The Coming COLLAPSE of China!

The Coming COLLAPSE of China!

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CHINA in DECLINE

Surrey, Canada

#1 Feb 4, 2014
The Coming Collapse of China
By Fahim Masoud | February 2, 2014

In a remarkably short period of time, China has become a world-class manufacturing powerhouse.

Tiananmen Square. Photo: Peter Morgan

Not surprisingly, China’s impressive economic growth of 9.5% annually, its widespread economic investments around the world, and its rapid ascent to global power, have caused concern in the western world, especially in the United States. China’s growing appetite for non-renewable resources, and its efforts to achieve global hegemony has added to this anxiety. History demonstrates that when a new great power emerges, uncertainty and conflict follow, because the rise of this new player challenges the status quo. China’s recent successes and its entry onto the global stage have convinced many historians and scholars of international relations – Martin Jacques and Niall Ferguson to name two – that China will inevitably become a global hegemon. I believe it is naive to think that there will be such a thing as a global hegemon. No country or great power can completely dominate the world today. However, the closest a country can come to global hegemony is through regional hegemony.

The United States is supposed to be the world’s superpower not because it is dominating the entire world, but because of its complete domination of the western hemisphere. As of now, it has no political, military, or economic rival in its region. Contrary to conventional wisdom, I argue that China will not dominate the twenty first century. Nor will it become the hegemon – the political, military, and economic leader – of its region. I maintain that China, after the slow-down of its economic growth, will began to recede and thus play a much more diminished role on the global scene. China’s history demonstrates that the country is a regional hegemon when it is internally stable. When internally unstable, the country is in no position to project its power effectively abroad. One of the major problems the country is currently faced with is Uyghur nationalism and their independence movement.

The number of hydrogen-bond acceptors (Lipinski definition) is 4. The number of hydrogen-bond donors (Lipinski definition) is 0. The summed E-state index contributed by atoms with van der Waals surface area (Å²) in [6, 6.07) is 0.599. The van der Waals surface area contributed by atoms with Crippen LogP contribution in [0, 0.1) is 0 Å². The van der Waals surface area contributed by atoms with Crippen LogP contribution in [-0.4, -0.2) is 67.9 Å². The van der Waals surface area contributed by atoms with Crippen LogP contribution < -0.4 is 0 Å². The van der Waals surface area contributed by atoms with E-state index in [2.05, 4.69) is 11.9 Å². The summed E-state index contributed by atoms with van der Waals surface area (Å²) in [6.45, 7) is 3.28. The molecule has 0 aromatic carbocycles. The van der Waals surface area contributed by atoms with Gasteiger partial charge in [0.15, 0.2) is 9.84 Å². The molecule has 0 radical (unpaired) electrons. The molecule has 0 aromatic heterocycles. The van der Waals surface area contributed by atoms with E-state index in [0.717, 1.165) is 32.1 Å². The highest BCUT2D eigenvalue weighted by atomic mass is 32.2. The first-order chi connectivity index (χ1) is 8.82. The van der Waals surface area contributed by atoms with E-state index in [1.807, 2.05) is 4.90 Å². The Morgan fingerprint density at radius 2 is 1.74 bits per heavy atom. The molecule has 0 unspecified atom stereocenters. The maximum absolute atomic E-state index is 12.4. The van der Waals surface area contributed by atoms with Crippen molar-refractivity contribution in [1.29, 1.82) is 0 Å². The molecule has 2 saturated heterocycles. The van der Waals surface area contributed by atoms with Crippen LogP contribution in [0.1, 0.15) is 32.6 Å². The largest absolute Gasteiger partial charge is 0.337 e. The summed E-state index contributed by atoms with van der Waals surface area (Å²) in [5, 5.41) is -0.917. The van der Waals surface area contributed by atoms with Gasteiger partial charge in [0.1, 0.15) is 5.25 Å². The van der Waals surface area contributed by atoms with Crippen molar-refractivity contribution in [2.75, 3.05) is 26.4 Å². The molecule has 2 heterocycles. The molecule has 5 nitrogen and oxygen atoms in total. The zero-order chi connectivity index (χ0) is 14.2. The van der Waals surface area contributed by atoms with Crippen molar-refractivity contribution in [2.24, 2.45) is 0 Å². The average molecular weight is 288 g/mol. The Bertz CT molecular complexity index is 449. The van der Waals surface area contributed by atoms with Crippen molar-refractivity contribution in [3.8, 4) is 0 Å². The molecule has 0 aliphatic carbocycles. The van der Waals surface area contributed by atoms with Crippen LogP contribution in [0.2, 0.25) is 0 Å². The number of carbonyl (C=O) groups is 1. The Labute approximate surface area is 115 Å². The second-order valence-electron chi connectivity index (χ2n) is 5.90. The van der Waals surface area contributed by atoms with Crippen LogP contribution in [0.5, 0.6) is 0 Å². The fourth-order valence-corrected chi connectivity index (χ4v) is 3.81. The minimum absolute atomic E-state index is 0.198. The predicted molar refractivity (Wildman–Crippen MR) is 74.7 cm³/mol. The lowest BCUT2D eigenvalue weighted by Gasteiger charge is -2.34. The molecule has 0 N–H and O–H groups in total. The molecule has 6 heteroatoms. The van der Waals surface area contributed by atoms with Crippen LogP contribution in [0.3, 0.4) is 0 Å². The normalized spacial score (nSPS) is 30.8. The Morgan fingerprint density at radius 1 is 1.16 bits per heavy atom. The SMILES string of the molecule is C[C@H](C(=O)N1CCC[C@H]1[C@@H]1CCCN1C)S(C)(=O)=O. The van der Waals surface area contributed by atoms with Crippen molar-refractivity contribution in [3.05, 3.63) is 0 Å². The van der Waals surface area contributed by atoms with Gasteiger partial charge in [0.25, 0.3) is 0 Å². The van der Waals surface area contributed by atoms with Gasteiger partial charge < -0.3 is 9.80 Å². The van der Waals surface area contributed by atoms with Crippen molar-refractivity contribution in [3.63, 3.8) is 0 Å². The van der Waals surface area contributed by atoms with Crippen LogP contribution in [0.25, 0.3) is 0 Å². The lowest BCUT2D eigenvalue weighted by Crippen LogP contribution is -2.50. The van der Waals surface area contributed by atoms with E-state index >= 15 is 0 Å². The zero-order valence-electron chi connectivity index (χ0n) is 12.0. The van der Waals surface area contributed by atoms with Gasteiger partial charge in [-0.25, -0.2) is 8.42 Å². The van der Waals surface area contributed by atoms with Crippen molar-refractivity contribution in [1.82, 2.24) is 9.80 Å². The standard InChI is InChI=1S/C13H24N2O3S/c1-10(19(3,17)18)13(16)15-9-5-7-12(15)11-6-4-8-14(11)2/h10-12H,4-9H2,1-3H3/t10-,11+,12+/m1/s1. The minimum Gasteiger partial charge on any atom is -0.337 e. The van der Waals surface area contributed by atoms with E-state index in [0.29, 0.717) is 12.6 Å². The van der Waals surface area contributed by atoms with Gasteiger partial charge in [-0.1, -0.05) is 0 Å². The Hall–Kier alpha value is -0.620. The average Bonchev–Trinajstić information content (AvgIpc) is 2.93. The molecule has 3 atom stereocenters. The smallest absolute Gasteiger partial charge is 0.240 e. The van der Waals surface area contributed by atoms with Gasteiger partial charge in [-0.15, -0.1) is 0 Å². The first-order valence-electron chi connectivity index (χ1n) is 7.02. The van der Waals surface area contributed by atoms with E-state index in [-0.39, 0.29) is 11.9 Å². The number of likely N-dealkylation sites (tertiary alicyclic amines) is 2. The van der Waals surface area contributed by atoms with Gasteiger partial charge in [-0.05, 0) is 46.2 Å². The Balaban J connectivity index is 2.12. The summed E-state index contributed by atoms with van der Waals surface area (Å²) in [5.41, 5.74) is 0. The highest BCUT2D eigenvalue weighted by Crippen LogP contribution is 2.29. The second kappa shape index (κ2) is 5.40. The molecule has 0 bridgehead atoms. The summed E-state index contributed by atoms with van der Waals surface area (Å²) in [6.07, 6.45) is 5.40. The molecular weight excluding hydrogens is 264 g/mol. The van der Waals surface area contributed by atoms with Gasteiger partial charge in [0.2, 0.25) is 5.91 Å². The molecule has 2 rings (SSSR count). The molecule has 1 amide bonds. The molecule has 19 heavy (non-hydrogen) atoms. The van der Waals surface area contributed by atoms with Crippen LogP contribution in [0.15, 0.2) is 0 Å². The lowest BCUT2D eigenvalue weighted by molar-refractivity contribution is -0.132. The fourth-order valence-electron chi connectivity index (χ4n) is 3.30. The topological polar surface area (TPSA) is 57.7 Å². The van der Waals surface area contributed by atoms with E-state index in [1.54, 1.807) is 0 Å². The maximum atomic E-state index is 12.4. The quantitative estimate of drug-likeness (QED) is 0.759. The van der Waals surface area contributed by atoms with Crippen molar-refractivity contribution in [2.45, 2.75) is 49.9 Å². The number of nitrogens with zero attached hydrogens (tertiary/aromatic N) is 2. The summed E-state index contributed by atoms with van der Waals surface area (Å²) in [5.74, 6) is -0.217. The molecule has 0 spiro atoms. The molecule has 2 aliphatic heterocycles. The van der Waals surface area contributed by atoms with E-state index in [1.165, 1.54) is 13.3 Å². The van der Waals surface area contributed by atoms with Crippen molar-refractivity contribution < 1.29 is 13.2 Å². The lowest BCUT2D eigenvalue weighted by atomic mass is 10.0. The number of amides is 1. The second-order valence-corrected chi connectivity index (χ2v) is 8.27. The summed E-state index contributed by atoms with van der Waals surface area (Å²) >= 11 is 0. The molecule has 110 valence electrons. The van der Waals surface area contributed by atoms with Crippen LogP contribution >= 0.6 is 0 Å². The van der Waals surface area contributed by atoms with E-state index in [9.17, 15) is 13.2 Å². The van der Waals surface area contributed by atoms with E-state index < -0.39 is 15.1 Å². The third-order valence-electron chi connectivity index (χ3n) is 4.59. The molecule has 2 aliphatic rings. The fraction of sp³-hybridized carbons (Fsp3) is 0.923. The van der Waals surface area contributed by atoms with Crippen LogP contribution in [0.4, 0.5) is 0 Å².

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CHINA in DECLINE

Surrey, Canada

#2 Feb 4, 2014
...
China’s ability to maintain its economic growth is also in question, and the failure of China’s government to do so would be colossal. Social unrest and political chaos are already looming over China. Even a small political crisis will do serious damage to China’s economic growth. In a recent op-ed article in National Interest, Jonathan Levine raises a critical topic:“Why Reform Eludes China.” Levine’s response is revealing:“The importance of mature institutions in ensuring stable growth is nowhere more visibly on display now than in China, where their failings arguably pose the single greatest challenge for the ruling Communist Party.” China is a fragile power because it has challenges the communist leadership cannot overcome. Unlike western democracies, it is not success in the next election that keeps Chinese leaders awake at night but anxieties about social unrest that could potentially bring down the communist regime.

In addition, China is located on a continent with many regional economic powerhouses – India, Japan, Indonesia, Vietnam and South Korea. These countries, as Fareed Zakaria points out, harbor deep historical mistrust and suspicion towards one another. As China attempts to become the dominant power, these countries will unite in response to China’s growing influence in their backyards. As John Mearsheimer argues in the Tragedy of Great Power Politics, no country can assert the status of the great power in the world, unless it has dominated its own continent first.

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CHINA in DECLINE

Surrey, Canada

#3 Feb 4, 2014
...